5th World Water Forum

16 March – 22 March 2009 (Istanbul, Turkey)


Theme 6 of the World Water Forum on “Education, Knowledge and Capacity Development” included Topic 6.5 on “Water and Culture.” The main focus of this topic was to define the interdependencies between sustainable solutions to water problems and diverse water cultures that are flourished around similar environmental conditions and to discuss the inter-linkages between water and culture, considering the value of culture in creating diverse water cultures, in addressing challenges faced in managing and protecting water resources which meet human and environmental needs. The sessions below made part of the topic.


Panel on traditional water knowledge

UNU-IAS Traditional Knowledge Initiative, 21 March 2009


A panel on “Traditional Water Knowledge and Global Environmental Change: charting sustainable paths for the future” was organized by the UNU-IAS Traditional Knowledge Initiative. Panel presentations outlined the diverse regional experiences in linking traditional knowledge with mainstream water management and highlighted the important role that indigenous peoples can play in helping to develop sustainable water management alternatives. During the panel, an Indigenous Declaration on Water was launched, drafted by a group of indigenous experts during the “Indigenous Water Knowledge, Indigenous Water Interests” meeting, held in August 2008, in Australia. Read the UNU-IAS TKI news release … Download the Indigenous Declaration on Water [pdf] …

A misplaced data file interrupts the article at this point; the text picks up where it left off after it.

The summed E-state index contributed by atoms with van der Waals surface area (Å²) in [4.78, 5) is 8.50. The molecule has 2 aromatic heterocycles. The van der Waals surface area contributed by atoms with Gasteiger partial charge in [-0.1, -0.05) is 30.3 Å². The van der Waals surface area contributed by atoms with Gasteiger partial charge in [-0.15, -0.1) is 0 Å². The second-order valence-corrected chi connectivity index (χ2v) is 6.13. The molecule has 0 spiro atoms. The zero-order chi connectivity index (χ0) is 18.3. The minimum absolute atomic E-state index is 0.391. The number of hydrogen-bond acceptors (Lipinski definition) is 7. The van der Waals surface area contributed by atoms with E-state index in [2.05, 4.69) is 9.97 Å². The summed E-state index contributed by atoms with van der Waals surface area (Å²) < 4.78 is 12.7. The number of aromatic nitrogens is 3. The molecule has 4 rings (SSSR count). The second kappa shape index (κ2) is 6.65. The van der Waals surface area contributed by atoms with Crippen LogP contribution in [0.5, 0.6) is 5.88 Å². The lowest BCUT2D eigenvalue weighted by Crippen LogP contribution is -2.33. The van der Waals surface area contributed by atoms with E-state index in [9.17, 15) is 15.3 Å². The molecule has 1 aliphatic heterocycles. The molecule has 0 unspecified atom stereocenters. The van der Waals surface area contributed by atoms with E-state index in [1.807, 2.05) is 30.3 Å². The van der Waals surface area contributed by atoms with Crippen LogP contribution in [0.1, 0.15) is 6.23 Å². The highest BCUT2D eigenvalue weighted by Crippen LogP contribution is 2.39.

Session on socio-cultural perspectives in water sciences and management

Research Institute for Humanity and Nature, 20 March 2009


The panel on “Fostering Socio-cultural Perspectives in Water Sciences and Management: identifying bridges and barriers” highlighted the role of the Forum in building bridges across the natural and social sciences and called for water to be viewed as a human as well as a cultural right. Read IISD Reporting Services’ World Water Forum Bulletin …

Seventh Annual Conference of the International Funders for Indigenous Peoples

3 April – 5 April 2009 (Santa Fe, US)